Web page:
Each of these indoor air sampling methods is suitable for specific air quality monitoring objectives and contaminant characterization. The choice of method will depend on the study's needs and the information being sought.
    Different samples that can be collected include:
    • Impaction sampling on cassette (spore trap)
    • Sampling on sterile sponge
    • Sampling on adhesive tape
    • Air sampling by impaction on agar
    • Bulk material sampling
    • Deposited dust sampling
  5. Analysis and reporting
Why Choose Spheratest for Your Indoor Air Quality Test:
  • ISO 17025 accredited analysis laboratory located in Quebec
  • Sampling by an experienced technician and recognized contamination investigator (molds) by BNQ
  • Reliable data
  • Prompt execution
  • Availability of professionals to answer your questions
  • Customized submission after needs assessment
  • Over 1000 mandates completed across Quebec.
"When faced with a contamination issue, they guided us through resolving the numerous challenges that emerged. Dealing with this kind of unpleasant surprise exposes property owners to a plethora of proven or potential problems. From the outset, Spheratest provided us with the best advice for carrying out decontamination according to industry standards. The company has always demonstrated diligence regarding deadlines. The staff is always courteous, punctual, and available. Everyone I encountered was highly knowledgeable in their field. Furthermore, Spheratest has always been transparent about costs, a major factor in such a stressful ordeal. They are a group of people for whom quality seems to be a cardinal value. Moreover, they treat you as a human being. In such a trial, this is invaluable. It is a top-notch company that I highly recommend."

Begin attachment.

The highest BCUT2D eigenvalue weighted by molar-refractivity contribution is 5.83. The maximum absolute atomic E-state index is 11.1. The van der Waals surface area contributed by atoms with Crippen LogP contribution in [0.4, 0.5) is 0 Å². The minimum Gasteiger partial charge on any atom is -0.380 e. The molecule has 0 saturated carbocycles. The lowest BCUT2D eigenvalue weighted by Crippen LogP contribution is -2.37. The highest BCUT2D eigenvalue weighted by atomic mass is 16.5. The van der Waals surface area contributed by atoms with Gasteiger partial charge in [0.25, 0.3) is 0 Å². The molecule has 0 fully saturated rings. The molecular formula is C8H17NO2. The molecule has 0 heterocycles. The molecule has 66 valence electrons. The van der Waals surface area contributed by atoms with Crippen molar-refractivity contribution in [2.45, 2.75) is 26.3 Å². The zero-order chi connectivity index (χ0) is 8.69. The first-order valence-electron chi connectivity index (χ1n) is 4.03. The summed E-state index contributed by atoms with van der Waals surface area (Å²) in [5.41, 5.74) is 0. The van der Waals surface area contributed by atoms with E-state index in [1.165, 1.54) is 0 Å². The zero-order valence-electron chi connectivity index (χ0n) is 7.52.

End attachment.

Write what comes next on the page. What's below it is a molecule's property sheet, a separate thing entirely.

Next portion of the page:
"I wanted to highlight the excellent work of your project manager. It's truly pleasant to work with her. She is reliable, follows up diligently, and summarizes the issues very well. Our calls last an average of 3 minutes; she doesn't waste my time, and I have all the information I need. It's perfect."
"Thank you very much, I have always felt that you are very professional people. I can tell you that we feel confident with you and see such a difference. Thank you for being on our path to help us navigate through a situation for which we would have otherwise passed, believe me."
"On my site, I expected phases 1 and 2 to be a necessary step, and that we wouldn't discover anything more than what I already knew. But that was not the case. The Spheratest team accompanied me throughout the soil decontamination and rehabilitation process, which was long and full of challenges. Fortunately, they were patient in answering my 1001 questions in the face of my total lack of understanding of what we were finding with every shovel of dirt. They were diligent, available, present, understanding, and flexible to adapt to everything my site required. I greatly appreciated working with the Spheratest team, particularly Isabelle and Benoit, with whom I had many exchanges."